Tim Tosh opens the door leading into the Garbarino Girard Centre for Innovation in Seniors Care with the tap of a small card. Without it, it’s not only impossible to enter, but also impossible to leave the large apartment-like room, complete with a kitchenette, a bathroom and a bedroom. But it’s not a typical apartment for a couple of reasons. One: there are wheelchair-accessible countertops in the kitchen, a seat in the bathtub and a ceiling lift above the bed. And two: the centre is on the second floor of a college campus building.
“The clients we serve are early-onset dementia patients,” Tosh says, “which is why we have a lock on the door. Clients tend to have a problem with wandering.”
Tosh, a professor in Algonquin’s school of health and community studies, speaks in a hushed voice so as not to distract the class of about 20 nursing students who are using the room for a lecture on healthy eating. The centre acts as a classroom two days a week; the other three days are dedicated to providing respite care to more than 30 people with early-onset dementia—as many as 12 per day.
The one-of-a-kind adult day program, which opened in January 2016, was designed in collaboration with the Western Ottawa Community Resource Centre, a non-profit social services provider. Here, personal support worker students, as well as those studying to be massage therapists, chefs and physical therapy and occupational therapy assistants (PTAs and OTAs), work directly with the types of patients they’ll be dealing with in their careers. They organize games and exercises, and help them with whatever they need, from getting out of bed to re-teaching them how to do laundry. “We’re providing a space for [the patients], but also giving our students a chance to see what it’d be like to practise with somebody who has dementia,” says Tosh, a physiotherapist.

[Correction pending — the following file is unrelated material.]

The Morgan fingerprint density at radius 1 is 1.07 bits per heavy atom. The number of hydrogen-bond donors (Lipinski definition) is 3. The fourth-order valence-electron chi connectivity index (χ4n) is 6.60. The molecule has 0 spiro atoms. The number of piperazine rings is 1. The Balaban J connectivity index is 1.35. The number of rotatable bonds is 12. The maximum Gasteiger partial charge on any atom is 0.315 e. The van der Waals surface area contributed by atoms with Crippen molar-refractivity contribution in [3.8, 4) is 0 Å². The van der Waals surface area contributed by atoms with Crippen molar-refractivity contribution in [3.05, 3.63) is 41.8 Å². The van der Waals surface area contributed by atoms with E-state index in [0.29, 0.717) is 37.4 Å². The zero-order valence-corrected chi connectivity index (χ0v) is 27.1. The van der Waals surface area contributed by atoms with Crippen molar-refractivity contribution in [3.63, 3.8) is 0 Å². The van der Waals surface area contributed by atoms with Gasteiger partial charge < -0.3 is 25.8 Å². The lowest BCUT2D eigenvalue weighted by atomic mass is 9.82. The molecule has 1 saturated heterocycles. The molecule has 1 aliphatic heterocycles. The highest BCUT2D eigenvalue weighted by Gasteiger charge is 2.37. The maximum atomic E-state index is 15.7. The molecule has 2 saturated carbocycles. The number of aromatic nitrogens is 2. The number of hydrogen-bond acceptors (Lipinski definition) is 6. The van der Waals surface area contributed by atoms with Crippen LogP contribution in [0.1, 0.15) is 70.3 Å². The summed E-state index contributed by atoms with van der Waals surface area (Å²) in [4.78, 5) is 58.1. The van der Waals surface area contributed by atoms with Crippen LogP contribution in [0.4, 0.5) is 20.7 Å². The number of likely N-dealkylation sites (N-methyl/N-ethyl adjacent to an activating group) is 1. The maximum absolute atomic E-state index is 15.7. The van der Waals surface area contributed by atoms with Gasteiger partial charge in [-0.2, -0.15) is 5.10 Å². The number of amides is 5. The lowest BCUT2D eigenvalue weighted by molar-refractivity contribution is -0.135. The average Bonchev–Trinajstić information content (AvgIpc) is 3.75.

Suzanne Mondoux, 40, is a combined PTA and OTA student in her second and final year at Algonquin. One day per week she has a “hands-on, face-to-face experience with the seniors” at the centre. “It’s working on memory and on their issues of strength, endurance and range of motion. It’s quite rewarding.”
The lab is also a being used for applied research by groups such as AGE-WELL, a Canadian technology and aging network that researches memory, and Carleton University, which tracks patterns in seniors’ movements. “There’s huge opportunity at this point, especially with us being an aging society,” Mondoux says. “I don’t know if it’s even realized yet.”